Thursday, April 22, 2010

It's not easy being green... and conservative (repost)

I originally posted this last year but in honor of Earth Day, I thought I'd post it again.  It's a passion of mine that Christians can care about the environment and still be... conservative. :)
Don't ya just love Kermie? In our home there was a word that was, well... not to be muttered. It's a joke especially between Stephanie and me. We call it the "M" word. She tried to tell me Kermit wasn't real. She said Kermit was a... pardon the expression... Muppet. Wash your mouth out with soap, girl! Next thing she'll be telling me is that King Friday and Queen Sarah Saturday are the "P" word. Anyway, I do digress...

If you've been reading my ponderings for any length of time, you may have heard the expression I've shared quite often, "The best friend of the far left is the far right, they just don't know it". I first realized this when being part of a health food co-op (the president for a couple of years so I dealt a lot with the people in Iowa City... the far left) and later as a homeschooler.

I was thinking of this yesterday as I watched a favorite show on the Fox Network. The host was making fun of Earth Day. While I admit there are some outrageous people and statements among environmentalists, it does Conservatives (and Christians) no good to act as if there is nothing wrong with this world's ecosystem. We can disagree on what may be causing our environmental challenges but we show a lack of wisdom when we argue there is no problem.

There are great voices out there, representing the Christian viewpoint without fearing science. I remember reading Crunchy Con by Rod Dreher and nodding my head most of the way through the book. I looked like a conservative bobblehead as I found a like minded soul (we truly do read to know we're not alone). Not that I agreed with everything in Crunchy Con but a lot of it.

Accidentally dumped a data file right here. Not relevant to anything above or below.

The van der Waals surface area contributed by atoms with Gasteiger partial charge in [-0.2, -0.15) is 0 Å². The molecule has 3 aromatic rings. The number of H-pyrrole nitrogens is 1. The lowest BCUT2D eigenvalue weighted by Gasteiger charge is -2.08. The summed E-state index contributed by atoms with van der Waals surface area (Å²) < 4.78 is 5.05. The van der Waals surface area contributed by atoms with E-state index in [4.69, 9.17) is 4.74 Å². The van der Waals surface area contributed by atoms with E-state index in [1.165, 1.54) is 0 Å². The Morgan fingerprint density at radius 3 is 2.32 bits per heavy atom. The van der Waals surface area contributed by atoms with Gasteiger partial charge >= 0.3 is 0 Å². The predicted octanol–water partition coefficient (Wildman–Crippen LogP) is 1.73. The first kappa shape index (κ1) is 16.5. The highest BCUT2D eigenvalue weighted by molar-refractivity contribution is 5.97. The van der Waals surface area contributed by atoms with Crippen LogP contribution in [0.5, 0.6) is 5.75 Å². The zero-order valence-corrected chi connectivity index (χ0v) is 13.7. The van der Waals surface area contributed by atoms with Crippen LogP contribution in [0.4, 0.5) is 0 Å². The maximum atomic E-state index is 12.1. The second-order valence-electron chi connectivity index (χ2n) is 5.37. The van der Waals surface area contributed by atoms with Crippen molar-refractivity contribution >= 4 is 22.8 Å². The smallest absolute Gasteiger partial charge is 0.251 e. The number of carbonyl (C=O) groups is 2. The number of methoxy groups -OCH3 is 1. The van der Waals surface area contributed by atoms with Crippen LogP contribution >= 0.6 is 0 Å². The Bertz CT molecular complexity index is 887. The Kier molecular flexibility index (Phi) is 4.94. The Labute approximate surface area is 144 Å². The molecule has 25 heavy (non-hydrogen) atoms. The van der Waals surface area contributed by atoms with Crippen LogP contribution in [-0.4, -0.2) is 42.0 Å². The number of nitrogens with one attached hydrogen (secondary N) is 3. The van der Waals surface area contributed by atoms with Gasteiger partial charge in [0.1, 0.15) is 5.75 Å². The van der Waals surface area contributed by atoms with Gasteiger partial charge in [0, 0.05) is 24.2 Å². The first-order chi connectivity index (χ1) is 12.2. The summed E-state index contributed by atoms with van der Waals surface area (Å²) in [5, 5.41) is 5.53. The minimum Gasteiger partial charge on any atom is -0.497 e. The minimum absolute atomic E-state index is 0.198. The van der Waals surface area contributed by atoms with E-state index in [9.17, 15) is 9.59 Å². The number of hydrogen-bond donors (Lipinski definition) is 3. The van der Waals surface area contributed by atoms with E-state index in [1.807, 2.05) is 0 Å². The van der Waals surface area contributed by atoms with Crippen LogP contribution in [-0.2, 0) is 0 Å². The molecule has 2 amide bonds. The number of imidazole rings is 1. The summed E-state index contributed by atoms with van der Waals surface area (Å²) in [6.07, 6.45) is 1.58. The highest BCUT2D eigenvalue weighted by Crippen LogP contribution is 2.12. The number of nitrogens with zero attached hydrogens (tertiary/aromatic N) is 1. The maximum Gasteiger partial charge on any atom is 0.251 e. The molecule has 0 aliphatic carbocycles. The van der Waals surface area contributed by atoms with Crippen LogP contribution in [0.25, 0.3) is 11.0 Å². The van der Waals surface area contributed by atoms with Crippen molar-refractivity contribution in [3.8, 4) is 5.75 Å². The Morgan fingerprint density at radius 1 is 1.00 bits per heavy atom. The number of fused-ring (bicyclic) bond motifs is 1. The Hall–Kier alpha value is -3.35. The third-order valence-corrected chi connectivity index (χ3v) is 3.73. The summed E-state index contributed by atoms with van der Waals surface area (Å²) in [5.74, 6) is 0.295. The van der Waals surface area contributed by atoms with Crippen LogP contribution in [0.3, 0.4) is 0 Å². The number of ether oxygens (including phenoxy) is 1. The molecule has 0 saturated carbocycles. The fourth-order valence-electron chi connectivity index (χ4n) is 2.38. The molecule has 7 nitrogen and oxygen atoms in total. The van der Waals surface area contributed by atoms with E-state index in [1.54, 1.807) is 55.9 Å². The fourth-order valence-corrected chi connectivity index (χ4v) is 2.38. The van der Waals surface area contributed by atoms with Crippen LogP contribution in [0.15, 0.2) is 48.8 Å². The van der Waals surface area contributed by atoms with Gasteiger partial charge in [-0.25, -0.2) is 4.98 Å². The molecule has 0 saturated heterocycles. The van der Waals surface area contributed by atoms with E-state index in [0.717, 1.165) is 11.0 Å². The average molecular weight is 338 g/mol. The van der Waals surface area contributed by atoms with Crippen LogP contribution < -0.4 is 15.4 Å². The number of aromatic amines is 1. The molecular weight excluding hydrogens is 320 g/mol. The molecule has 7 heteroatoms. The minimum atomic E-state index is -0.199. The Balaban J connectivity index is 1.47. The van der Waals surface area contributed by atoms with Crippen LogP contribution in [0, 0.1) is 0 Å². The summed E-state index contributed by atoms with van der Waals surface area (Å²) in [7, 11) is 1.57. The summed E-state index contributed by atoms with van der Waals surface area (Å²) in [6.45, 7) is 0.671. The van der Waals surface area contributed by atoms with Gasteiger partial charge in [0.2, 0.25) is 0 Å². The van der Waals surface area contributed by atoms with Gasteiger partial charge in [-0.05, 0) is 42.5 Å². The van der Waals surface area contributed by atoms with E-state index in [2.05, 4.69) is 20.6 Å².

As I've mentioned before, the people who had the greatest influence on my life... through their books, tapes, film, etc... were Francis and Edith Schaeffer. I want to have tea with Edith in Eternity (although she is still alive!). I would have tears of joy as I shared tea and brought her a bouquet of flowers whose colors I have yet to see in this world. Without Edith's influence, I would be a far worse wife and mother.

If you've read the collection of books by the Schaeffer's, you will know they cared deeply about environmental issues. It comes through Edith's books about homemaking in a very practical fashion. Francis wrote an entire book about the subject titled Pollution and the Death of Man, which is still in print twenty-five years later.

I can't save the planet but I can do my own part to respect God's creation. I compost (for entirely selfish reason, it creates beautiful dirt and it helps save my septic system), I recycle newspapers, cans, and plastic, I save plastic bags and drop them off once in awhile to the Mission thrift store where they reuse them, I've only recently started carrying cloth bags with me to take to the grocery store, I reuse plastic containers at least once whenever possible, I buy used a lot which helps my budget and the environment, I use Charlie's Soap as well as other natural methods of cleaning, and... well, you get the idea.

We should never have a fear of Science or learning what is Truth. God can handle it. If we have the attitude of "it's all going to burn someday, anyway" we are doing a disservice to our children and grandchildren should the return of our Lord be later than we think. This comes from a former Jesus People type person who thought the return of Christ had to be in the 1980s. :)

I'll do my part in beautifying the earth today since it is finally nice outside again. I'll take the container from underneath the sink out to the compost pile. I'll help my husband remove the top layer of black gold from our former compost pile before planting our rhubarb (it has been too wet to plant it earlier). I've already turned off lights and unplugged recharging cords... little actions of environmentalism.